As the curfew comes to a glorious end, movie-goers have something to look forward to; a rich blend of independent, foreign, and international films are available to see at this year's Panorama European Film Festival.
It has been a tough couple of months for cinema. Being deprived of the most lucrative day of the week, and having to contend with a populace with low morale, cinemas have been attracting about as many people as a woman’s march on March 8th.
But now that the government has fully ceded curfew powers to parents, there is no reason for the second half of November to be as depressing as the first.
So with the city gradually rediscovering its flow, the joy of winter nights in cold dark rooms full of strangers, is no longer out of reach. Enter the Panorama European Film Festival, an annual event that predominantly screens award-winning features and documentary productions from across Europe; also integrating a diverse selection of independent films from the region, and impressive debuts from international directors.
Launched by Misr International Films in 2004, the Panorama film festival has since gained cult status among a loyal following due to the quality of its eclectic selection, the company’s policy of only screening uncensored films, and the rich exchanges, debates, and various master-classes conducted with international guests.
This year’s event will take place from November 27th until December 7th, and the films will be shown at the following cinemas: Galaxy (Manial), Stars (Heliopolis) and Plaza (Americana Plaza, Sheikh Zayed).
The whole selection is impressive but if you have a hectic schedule and can only attend a few screenings, here’s a list of the must see:
1) Blancanieves (Spain)
A contemporary silent movie that is much better than The Artist. Set in the 1920s in Sevilla, this quirky, poetic, and inventive take on the Snow White fairy tale is truly the gem of this year’s selection.
2) Circles (Serbia)
A gripping film about how the weight of one tragically heroic incident that occurred 12 years ago takes its toll on the lives of the five people involved in it. Those who enjoyed movies like 21 Grams or Babel will not be disappointed.
3) Sleepless Nights (Lebanon)
How does one cope with the scars of civil war? Documentary filmmaker, Eliane Raheb, allows us to peek into the post-war psychology of Lebanese society, through the stories of two protagonists; Assaad Shaftari, an ex-high-ranking leader in a Christian militia who was responsible for mass killings during the war, and Maryam Saiidi, the mother of a kidnapped young fighter.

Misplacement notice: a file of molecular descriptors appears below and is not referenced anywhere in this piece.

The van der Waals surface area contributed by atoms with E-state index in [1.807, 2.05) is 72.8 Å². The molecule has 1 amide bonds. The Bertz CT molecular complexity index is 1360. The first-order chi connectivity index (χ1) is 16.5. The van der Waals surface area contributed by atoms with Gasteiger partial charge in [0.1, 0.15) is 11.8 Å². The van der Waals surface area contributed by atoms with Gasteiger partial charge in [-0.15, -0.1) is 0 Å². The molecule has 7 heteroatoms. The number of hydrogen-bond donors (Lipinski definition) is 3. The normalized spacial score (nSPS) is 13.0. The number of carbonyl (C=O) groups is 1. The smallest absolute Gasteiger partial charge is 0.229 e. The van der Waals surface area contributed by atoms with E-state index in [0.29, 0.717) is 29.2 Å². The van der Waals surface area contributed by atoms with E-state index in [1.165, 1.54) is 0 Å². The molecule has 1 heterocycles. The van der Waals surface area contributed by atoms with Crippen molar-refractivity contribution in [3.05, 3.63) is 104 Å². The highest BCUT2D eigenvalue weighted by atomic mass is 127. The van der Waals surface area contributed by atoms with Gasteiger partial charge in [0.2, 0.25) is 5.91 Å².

4) A World Not Ours (Lebanon/Denmark)
An intimate portrait of three generations living in exile in the refugee camp of Ein el-Helweh, in southern Lebanon. Touching, funny, and full of rich characters, it is impossible to not be engaged. The soundtrack is also delightfully original.
5) Harmony Lessons (Kazakhstan)
This debut feature won the Silver Bear at the Berlin Film Festival, and after having watched it, I can see why. One of the most intense movies I have seen in years, it is set in a remote Kazakh village with beautifully cold landscapes and offers a micro study of Darwinism and survival that is equally disturbing as it is fascinating.
6) A Hijacking (Denmark)
If you want to watch a movie about Somali Pirates, say fuck off to Captain Phillips and give A Hijacking a chance. Free of Hollywood over-dramatization and emotional blackmail, the film feels like a hostage situation should: tense, unsympathetic and raw.
7) Oh Boy (Germany)
This endearing and cozy film involves a plot that applies on a universal level. It follows a young man as he wanders the streets of Berlin, after being dumped by his girlfriend. Seeking distraction, meaning, and guidance, his efforts amount to nothing grand, but the static context of his journey is what makes the film so unique and relatable.
8) Kon Tiki (Norway)
What sounds like a koala being tickled is actually the name of the raft used by Norwegian explorer and writer, Thor Heyerdahl, in his 1947 expedition across the Pacific Ocean from South America to the Polynesian islands. In search of something visually stunning and historically thought-provoking? This is the film for you.
9) Jeune et Jolie (France)
From losing her virginity to a summer crush to being a prostitute catering to the high class, we witness the story of a 17-year-old girl’s sexual awakening, as recounted over the course of four seasons. Full of sex and nudity, this film will make some blush and others drool.
10) Panorama Classics
Hiroshima Mon Amour, (1959), Le Joli Mai (1963) and la Belle et la Bete (1946): three classic movies that have been re-mastered to meet modern digital standards of projection. This is a rare chance to discover cinematic treasures of the past.